A lunar month is the length of time it takes the Moon to cycle through all of the Moon's phases, from one New Moon to the next New Moon. A lunation is another name for a lunar month, whereas a synodic month is the astronomical word for this time, derived from the Greek phrase synodos, which means meeting or conjunction.
From the precise time of a New Moon, when the Sun and Earth are positioned on opposing sides of the Moon, until the next New Moon, we count the lunar month.
An average lunar month lasts 29.530575 days, or 29 days, 12 hours, 44 minutes, and 2 seconds, between 1600 and 2600. The shortest lunar month, which finished on July 17, 1708, lasted 29.271819 days (29 days, 6 hours, 31 minutes, and 25 seconds), while the longest, which ended on January 14, 1611, lasted 29.832568 days (29 days, 19 hours, 58 minutes, and 54 seconds). Because of the elliptical geometry of the Moon's orbit, the actual length changes significantly.
Due to the lunar month's length of 29.5 days, there can be two Full Moons in a calendar month, which is known as a monthly Blue Moon. It's also conceivable that there won't be a Full Moon in February, which would be referred to as a Black Moon.
Sidereal vs. Synodic Month
A sidereal month is the length of time it takes the Moon to complete one orbit around Earth. The word "sidereal" comes from the Latin word "stars," and the term "sidereal month" alludes to the Moon's return to the same location beneath the stars. This takes 27.3 days on average.
The synodic (lunar) month would be the same as the sidereal month if Earth remained still. Our planet, on the other hand, maintains its yearly cycle around the Sun in the same direction while the Moon orbits Earth. As a result, after completing a sidereal month, the Moon must move a bit further to align with the Sun and Earth in the same way as the previous New Moon. A synodic (lunar) month is 2.2 days longer than a sidereal month because of this.
The lunar month is divided into four major and four intermediate Moon phases in Western culture.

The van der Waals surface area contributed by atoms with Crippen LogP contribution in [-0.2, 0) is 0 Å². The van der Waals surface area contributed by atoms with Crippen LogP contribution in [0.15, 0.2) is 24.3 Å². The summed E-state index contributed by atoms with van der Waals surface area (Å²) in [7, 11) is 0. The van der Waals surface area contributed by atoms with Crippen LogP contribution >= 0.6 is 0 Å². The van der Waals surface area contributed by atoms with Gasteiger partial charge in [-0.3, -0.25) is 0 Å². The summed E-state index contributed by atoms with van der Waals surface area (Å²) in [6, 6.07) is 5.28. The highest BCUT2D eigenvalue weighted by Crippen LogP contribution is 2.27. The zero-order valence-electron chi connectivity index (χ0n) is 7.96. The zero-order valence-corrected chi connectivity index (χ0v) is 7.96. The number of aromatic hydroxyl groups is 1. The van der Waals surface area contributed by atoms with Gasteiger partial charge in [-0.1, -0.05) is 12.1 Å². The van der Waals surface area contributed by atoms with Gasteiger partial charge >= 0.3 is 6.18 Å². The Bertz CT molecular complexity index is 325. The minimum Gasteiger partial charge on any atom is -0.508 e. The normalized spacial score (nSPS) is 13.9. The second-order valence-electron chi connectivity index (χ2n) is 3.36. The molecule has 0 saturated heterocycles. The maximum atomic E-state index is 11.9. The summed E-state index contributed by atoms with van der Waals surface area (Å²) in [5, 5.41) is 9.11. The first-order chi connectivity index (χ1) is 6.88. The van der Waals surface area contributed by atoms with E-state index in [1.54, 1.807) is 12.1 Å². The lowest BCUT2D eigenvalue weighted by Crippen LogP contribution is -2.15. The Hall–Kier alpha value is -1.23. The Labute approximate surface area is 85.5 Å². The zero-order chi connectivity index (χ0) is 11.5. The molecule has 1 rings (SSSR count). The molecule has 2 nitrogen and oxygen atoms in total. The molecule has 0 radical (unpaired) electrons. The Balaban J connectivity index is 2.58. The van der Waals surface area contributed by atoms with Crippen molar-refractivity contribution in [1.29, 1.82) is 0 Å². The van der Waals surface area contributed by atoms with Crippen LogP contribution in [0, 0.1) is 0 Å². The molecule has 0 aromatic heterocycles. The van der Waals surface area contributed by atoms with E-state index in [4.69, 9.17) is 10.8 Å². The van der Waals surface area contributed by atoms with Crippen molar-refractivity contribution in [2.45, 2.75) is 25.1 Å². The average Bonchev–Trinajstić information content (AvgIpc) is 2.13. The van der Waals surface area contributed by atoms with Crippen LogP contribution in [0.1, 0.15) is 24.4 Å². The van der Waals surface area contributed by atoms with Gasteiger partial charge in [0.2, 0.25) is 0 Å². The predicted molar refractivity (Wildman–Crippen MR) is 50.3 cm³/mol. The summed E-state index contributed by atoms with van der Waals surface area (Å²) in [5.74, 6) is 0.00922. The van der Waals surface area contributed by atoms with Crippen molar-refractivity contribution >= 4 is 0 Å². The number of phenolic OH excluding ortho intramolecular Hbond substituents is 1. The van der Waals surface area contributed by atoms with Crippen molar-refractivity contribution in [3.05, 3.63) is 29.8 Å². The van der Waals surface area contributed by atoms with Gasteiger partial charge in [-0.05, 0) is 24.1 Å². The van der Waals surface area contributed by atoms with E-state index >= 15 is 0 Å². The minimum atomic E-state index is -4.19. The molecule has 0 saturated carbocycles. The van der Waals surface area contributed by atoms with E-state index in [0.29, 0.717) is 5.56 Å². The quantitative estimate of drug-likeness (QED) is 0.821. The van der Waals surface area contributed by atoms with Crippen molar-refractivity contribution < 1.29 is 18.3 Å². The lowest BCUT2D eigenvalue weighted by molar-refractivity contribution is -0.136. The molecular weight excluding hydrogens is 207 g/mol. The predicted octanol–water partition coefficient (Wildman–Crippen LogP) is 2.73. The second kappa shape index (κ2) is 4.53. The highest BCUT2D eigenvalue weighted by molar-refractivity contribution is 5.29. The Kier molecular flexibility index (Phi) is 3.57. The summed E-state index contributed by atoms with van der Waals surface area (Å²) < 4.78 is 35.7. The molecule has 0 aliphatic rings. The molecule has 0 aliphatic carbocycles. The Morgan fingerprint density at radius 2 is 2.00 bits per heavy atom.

The New Moon, First Quarter Moon, Full Moon, and Third Quarter Moon are the four principal phases. The major Moon phases take place at a given point in time, while the intermediate Moon phases fill in the gaps.
The average period between each primary Moon phase is roughly 7.38 days (just over 7 days and 9 hours), which is how the 7-day week got its start.
Lunar Month in Different Cultures
The Roman calendar, for example, is based on the lunar month and is one of the earliest calendars we know of. Even the word month comes from the word Moon.
The Gregorian calendar, which is based on the Earth's rotations around the Sun, is now used by the majority of countries. The present months of September, October, November, and December, on the other hand, are still titled after their ancient Roman calendar positions.
The month begins in Shona, Middle Eastern, and European traditions when the young crescent moon first appears in the evening, following its conjunction with the Sun one or two days previously (e.g., in the Islamic calendar). The lunar month began in ancient Egypt on the day when the declining moon became visible shortly before sunrise.
Others, such as the Hebrew calendar or the Catholic lunar calendar, rely on calculations of differing degrees of intricacy. Because calendars count integer days, months can be 29, 30, or 31 days long, in any regular or irregular order. Lunar cycles are significant in the ancient Hindu 'Panchangam' calendar, which is extensively used in the Indian subcontinent, and are computed with high precision. [requires citation] In India, the month is split into thirty segments called tithis, which run from conjunction to conjunction. A tithi is a period of time that lasts between 19 and 26 hours.
Regardless of culture, all lunar calendar months are close to the synodic month's average duration of 29–30 days, which is the time it takes the Moon to cycle through its phases (new, first quarter, full, final quarter) and return. The Moon orbits Earth once every 27.3 days (a sidereal month), however because to Earth's orbital motion around the Sun, the Moon does not complete a synodic cycle until it reaches the point in its orbit where the Sun and Earth are in the same relative position.
Illumination (Moon Light)
Moonlight is primarily sunlight (with a small amount of earthlight) reflected off the Moon's surface where the Sun's light impacts.
The brightness of moonlight varies widely depending on the lunar phase, yet even the full Moon only delivers around 0.05–0.1 lux illumination. When a full Moon at perigee (a "supermoon") is observed from the tropics around higher culmination, the illuminance can approach 0.32 lux. The apparent magnitude of the full Moon from Earth is only around 1/380,000 times that of the Sun.
Due to the Purkinje effect, moonlight looks blue to the human eye when contrasted to most artificial light sources, especially around full moon.
The bond albedo of the Moon is 0.12, which means that just 12% of incident sunlight is reflected by the lunar surface. It takes around 1.26 seconds for moonlight to reach Earth's surface. Moonlight, which is scattered throughout the Earth's atmosphere, brightens the night sky by diminishing the contrast between lesser stars and the backdrop. As a result, many astronomers avoid observation sessions during the full moon.
Moonlight refracted via rain can create a moonbow, while moonlight refracted through ice crystals can create moon dogs.